Buddhism and the history of the Sri Lankan State are, as is well known, inseparable. Besides the spiritual guidance provided to the people, tremendous are the sacrifices that the Buddhist monks have made to protect this country they did not hesitate even to make the supreme sacrifice, especially during the colonial times to prevent the disintegration of the nation. So, they came to occupy a special place in the Sri Lankan society.
However, the evolution of the modern State as a secular entity has taken its toll on the privileged position of the Maha Sangha vis- -vis the emergence of a plethora of social, economic and political institutions. The development of these mundane institutions has led to a severe erosion of the authority of the Maha Sangha and the need has been felt to redefine their social position and authority in relation to the growing secularism of the State and the expansion of democratic institutions.
During the past few decades or so, a section of the Maha Sangha has adopted a radical approach to those challenges. In the recent past, some of them have even chosen to venture into mundane affairs like politics claiming that their intention is to make their active participation a catalyst for a positive change. A handful of monks have also sought to obtain driving licences and practise law and medicine in a bid to stretch the limits of their conventional role.
This process of radicalisation has brought the Sangha on a collision course with the established institutions, as we saw last Friday, when a group of Buddhist monks created an untoward situation in the Supreme Court (SC) over the arrest and the remanding of a monk alleged to have violated an SC ruling on noise pollution, for his failure to turn up in Court. The contention of the protesting monks was that their freedom to use loudspeakers for sermons should not be curbed. Speculation is rife that some monks may stage public protests.
If the good monks have any problems arising from the ruling at issue, the best place for them to be taken up is the SC. They might be able to obtain redress or have their doubts cleared, if they follow the proper process and procedure.
The judiciary is one of the pillars of democracy and if its authority were to be challenged and defied with impunity, then the very foundation of a democratic society would be threatened. The basic law of this country, while granting Buddhism the foremost place, states very specifically that everybody is equal before the law. It, therefore, goes without saying that when the apex court issues notice on someone, he or she has to comply forthwith or be prepared to face the consequences. If he or she were to be able to ignore such notice and get away with it, then the implication would be that he or she is above the law.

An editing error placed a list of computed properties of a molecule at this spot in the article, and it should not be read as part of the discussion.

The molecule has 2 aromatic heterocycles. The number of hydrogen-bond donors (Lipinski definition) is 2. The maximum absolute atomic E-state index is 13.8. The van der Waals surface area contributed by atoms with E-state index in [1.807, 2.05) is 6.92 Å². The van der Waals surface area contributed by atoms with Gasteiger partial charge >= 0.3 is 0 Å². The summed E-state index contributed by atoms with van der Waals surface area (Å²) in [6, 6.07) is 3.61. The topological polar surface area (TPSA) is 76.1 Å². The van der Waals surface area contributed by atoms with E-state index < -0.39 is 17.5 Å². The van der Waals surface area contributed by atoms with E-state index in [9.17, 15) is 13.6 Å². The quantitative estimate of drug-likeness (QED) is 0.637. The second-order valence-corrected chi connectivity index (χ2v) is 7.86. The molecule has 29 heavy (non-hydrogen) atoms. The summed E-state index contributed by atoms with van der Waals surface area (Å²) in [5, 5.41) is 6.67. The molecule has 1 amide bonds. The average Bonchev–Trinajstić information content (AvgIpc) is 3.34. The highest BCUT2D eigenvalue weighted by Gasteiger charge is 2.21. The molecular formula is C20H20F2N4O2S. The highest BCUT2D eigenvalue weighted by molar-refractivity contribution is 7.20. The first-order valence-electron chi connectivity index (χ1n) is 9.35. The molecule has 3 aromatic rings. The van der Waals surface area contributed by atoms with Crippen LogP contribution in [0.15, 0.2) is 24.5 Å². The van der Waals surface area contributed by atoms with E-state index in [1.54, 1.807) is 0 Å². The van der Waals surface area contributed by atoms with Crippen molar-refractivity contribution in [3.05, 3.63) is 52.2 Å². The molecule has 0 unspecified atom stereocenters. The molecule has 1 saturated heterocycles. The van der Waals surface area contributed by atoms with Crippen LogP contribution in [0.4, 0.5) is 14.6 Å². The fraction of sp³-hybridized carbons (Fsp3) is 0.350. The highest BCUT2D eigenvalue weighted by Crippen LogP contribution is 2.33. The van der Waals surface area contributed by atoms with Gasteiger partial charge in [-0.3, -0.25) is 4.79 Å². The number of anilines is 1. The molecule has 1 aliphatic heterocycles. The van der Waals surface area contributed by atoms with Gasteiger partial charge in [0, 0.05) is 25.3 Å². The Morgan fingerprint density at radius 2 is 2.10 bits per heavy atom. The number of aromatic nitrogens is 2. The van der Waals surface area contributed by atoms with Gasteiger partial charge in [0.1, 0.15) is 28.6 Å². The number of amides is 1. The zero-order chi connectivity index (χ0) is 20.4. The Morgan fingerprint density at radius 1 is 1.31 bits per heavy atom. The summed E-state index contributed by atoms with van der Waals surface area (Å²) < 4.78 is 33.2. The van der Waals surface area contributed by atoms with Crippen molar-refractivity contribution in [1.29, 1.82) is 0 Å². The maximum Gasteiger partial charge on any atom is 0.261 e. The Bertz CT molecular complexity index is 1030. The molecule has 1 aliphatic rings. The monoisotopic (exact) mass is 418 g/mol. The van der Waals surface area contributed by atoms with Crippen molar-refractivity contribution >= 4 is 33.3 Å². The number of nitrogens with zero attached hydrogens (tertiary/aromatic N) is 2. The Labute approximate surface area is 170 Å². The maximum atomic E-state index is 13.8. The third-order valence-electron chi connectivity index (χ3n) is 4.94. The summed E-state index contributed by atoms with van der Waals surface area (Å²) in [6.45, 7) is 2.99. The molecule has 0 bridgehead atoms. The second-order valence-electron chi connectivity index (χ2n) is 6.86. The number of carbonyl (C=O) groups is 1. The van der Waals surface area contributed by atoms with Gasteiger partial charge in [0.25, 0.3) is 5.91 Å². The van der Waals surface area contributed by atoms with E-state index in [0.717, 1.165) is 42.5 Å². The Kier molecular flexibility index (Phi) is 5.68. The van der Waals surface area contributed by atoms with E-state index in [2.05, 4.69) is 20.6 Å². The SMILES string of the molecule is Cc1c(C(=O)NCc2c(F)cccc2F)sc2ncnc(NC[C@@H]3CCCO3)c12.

So, the Supreme Court had no alternative but to order that the monk concerned be remanded. Every right thinking person, we believe, is on the side of the learned judges who made that decision without letting a very bad precedent be created.
Buddhist monks, as was said earlier, have a privileged position in this society and deserve respect. But, it behoves them to avoid, in dealing with State institutions, situations that cause embarrassment and affront to the latter`s dignity and authority. They should have known better than to enter the Supreme Court and conduct themselves in such a way as to disregard the age-old norms and customs governing the affairs of the judiciary.
Their conduct on Friday, in our book, smacked of hubris and a misguided sense of respect for their social position. A court of law is not a place for protests religious or otherwise. It must be respected for the wellbeing of democracy. The Maha Nayake of Asgiriya Most Ven. Udugama Sri Buddharakkhitha Thera has rightly said that monks present in the Supreme Court should rise from their seats when the judges enter as a mark of respect for the judiciary.
Noise pollution has become a problem partially associated with the Buddhist Temple due to the concentration of some monks and their devotees on the mundane aspects of Buddhist practices rather than the essence of Buddhism, which needs to be realised through clear understanding or samma ditti and nothing else.
No amount of megaphone sermons is capable of helping people achieve that feat. The need is for the temple to attract more and more people and guide them on the correct path a without disturbing them by giving them an overdose of bana via loudspeakers. A sermon is best confined to a willing audience. To others, it may become a nuisance.
The Buddha wisely instructed the Sangha that a hungry man be given some food before Dhamma was imparted. Similarly, in the modern society, where man is overworked and lacks sleep and rest, most people are in no mood for late night or pre-dawn ear-splitting sermons relayed through loudspeakers. Most of all, as one of our readers tells us from the US in a letter carried on the opposite page today, there are children studying at night and early in the morning. They need peace of mind to pursue their studies. There are also the newborn, the aged, the tired and the sick who must not be disturbed at ungodly hours.
As for the mode of disseminating Dhamma, today`s monks only have to follow the Enlightened One. Nowhere has mention been made of any disturbance caused to the people around the temples where the Buddha lived and preached. Instead, we are told, monks residing at Jetavanaramaya were disturbed by the noises from Chundasukara`s piggery in an adjoining land.
Thus, it may be seen that the dissemination of Dhamma doesn`t have to be a noisy affair. Its effectiveness cannot be measured in decibels!